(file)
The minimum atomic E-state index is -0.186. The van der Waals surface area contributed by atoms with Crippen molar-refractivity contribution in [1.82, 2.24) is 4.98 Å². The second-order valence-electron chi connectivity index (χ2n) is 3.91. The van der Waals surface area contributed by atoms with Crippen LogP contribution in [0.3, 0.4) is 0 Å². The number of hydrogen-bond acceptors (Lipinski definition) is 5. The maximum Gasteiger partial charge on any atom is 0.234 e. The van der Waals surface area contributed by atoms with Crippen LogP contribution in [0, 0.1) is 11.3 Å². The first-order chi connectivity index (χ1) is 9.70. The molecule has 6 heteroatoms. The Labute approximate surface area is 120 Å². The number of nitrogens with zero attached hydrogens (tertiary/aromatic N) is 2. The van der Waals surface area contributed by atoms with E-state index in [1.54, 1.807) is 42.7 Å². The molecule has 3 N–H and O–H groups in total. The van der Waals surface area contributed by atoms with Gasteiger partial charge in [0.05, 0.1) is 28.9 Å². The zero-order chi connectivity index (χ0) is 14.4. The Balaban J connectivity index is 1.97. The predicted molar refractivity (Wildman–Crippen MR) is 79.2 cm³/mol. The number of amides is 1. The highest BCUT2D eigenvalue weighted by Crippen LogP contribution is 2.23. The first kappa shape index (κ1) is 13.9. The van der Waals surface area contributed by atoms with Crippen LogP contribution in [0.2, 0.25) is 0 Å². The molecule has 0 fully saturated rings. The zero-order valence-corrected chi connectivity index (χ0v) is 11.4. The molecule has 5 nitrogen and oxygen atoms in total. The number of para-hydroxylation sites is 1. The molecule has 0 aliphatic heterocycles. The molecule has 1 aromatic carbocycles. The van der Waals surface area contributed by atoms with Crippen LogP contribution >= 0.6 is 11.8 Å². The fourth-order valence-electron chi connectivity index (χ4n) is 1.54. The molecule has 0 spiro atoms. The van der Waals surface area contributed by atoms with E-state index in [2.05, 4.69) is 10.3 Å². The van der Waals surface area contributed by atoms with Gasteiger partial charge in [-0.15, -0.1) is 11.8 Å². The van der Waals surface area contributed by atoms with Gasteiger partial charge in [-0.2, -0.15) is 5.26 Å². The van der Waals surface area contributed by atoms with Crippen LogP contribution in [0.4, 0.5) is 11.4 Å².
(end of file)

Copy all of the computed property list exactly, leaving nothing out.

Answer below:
The minimum atomic E-state index is -0.186. The van der Waals surface area contributed by atoms with Crippen molar-refractivity contribution in [1.82, 2.24) is 4.98 Å². The second-order valence-electron chi connectivity index (χ2n) is 3.91. The van der Waals surface area contributed by atoms with Crippen LogP contribution in [0.3, 0.4) is 0 Å². The number of hydrogen-bond acceptors (Lipinski definition) is 5. The maximum Gasteiger partial charge on any atom is 0.234 e. The van der Waals surface area contributed by atoms with Crippen LogP contribution in [0, 0.1) is 11.3 Å². The first-order chi connectivity index (χ1) is 9.70. The molecule has 6 heteroatoms. The Labute approximate surface area is 120 Å². The number of nitrogens with zero attached hydrogens (tertiary/aromatic N) is 2. The van der Waals surface area contributed by atoms with E-state index in [1.54, 1.807) is 42.7 Å². The molecule has 3 N–H and O–H groups in total. The van der Waals surface area contributed by atoms with Gasteiger partial charge in [0.05, 0.1) is 28.9 Å². The zero-order chi connectivity index (χ0) is 14.4. The Balaban J connectivity index is 1.97. The predicted molar refractivity (Wildman–Crippen MR) is 79.2 cm³/mol. The number of amides is 1. The highest BCUT2D eigenvalue weighted by Crippen LogP contribution is 2.23. The first kappa shape index (κ1) is 13.9. The van der Waals surface area contributed by atoms with Crippen LogP contribution in [0.2, 0.25) is 0 Å². The molecule has 0 fully saturated rings. The zero-order valence-corrected chi connectivity index (χ0v) is 11.4. The molecule has 5 nitrogen and oxygen atoms in total. The number of para-hydroxylation sites is 1. The molecule has 0 aliphatic heterocycles. The molecule has 1 aromatic carbocycles. The van der Waals surface area contributed by atoms with Crippen LogP contribution >= 0.6 is 11.8 Å². The fourth-order valence-electron chi connectivity index (χ4n) is 1.54. The molecule has 0 spiro atoms. The van der Waals surface area contributed by atoms with E-state index in [2.05, 4.69) is 10.3 Å². The van der Waals surface area contributed by atoms with Gasteiger partial charge in [-0.15, -0.1) is 11.8 Å². The van der Waals surface area contributed by atoms with Gasteiger partial charge in [-0.2, -0.15) is 5.26 Å². The van der Waals surface area contributed by atoms with Crippen LogP contribution in [0.4, 0.5) is 11.4 Å².